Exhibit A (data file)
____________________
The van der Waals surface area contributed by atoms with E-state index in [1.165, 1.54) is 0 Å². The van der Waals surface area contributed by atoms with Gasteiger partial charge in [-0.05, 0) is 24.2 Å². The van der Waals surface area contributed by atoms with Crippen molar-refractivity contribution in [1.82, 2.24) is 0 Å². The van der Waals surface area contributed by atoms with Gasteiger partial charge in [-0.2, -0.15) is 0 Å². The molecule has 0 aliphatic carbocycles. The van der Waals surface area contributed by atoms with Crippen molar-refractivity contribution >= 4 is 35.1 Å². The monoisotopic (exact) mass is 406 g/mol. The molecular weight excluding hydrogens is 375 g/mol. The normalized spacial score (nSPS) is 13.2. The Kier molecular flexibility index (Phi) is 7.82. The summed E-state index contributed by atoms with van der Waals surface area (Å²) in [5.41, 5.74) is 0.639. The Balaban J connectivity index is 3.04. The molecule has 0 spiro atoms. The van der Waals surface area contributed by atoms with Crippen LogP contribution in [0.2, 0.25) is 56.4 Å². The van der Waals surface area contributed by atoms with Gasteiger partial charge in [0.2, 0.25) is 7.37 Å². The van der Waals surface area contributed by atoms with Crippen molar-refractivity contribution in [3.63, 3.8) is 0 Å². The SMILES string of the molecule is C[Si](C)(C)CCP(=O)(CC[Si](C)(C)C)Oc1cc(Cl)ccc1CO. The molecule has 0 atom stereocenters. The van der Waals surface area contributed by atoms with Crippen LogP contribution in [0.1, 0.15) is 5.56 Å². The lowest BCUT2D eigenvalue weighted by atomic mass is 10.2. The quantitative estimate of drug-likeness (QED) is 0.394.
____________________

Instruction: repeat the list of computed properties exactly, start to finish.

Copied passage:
The van der Waals surface area contributed by atoms with E-state index in [1.165, 1.54) is 0 Å². The van der Waals surface area contributed by atoms with Gasteiger partial charge in [-0.05, 0) is 24.2 Å². The van der Waals surface area contributed by atoms with Crippen molar-refractivity contribution in [1.82, 2.24) is 0 Å². The van der Waals surface area contributed by atoms with Gasteiger partial charge in [-0.2, -0.15) is 0 Å². The molecule has 0 aliphatic carbocycles. The van der Waals surface area contributed by atoms with Crippen molar-refractivity contribution >= 4 is 35.1 Å². The monoisotopic (exact) mass is 406 g/mol. The molecular weight excluding hydrogens is 375 g/mol. The normalized spacial score (nSPS) is 13.2. The Kier molecular flexibility index (Phi) is 7.82. The summed E-state index contributed by atoms with van der Waals surface area (Å²) in [5.41, 5.74) is 0.639. The Balaban J connectivity index is 3.04. The molecule has 0 spiro atoms. The van der Waals surface area contributed by atoms with Crippen LogP contribution in [0.2, 0.25) is 56.4 Å². The van der Waals surface area contributed by atoms with Gasteiger partial charge in [0.2, 0.25) is 7.37 Å². The van der Waals surface area contributed by atoms with Crippen molar-refractivity contribution in [3.63, 3.8) is 0 Å². The SMILES string of the molecule is C[Si](C)(C)CCP(=O)(CC[Si](C)(C)C)Oc1cc(Cl)ccc1CO. The molecule has 0 atom stereocenters. The van der Waals surface area contributed by atoms with Crippen LogP contribution in [0.1, 0.15) is 5.56 Å². The lowest BCUT2D eigenvalue weighted by atomic mass is 10.2. The quantitative estimate of drug-likeness (QED) is 0.394.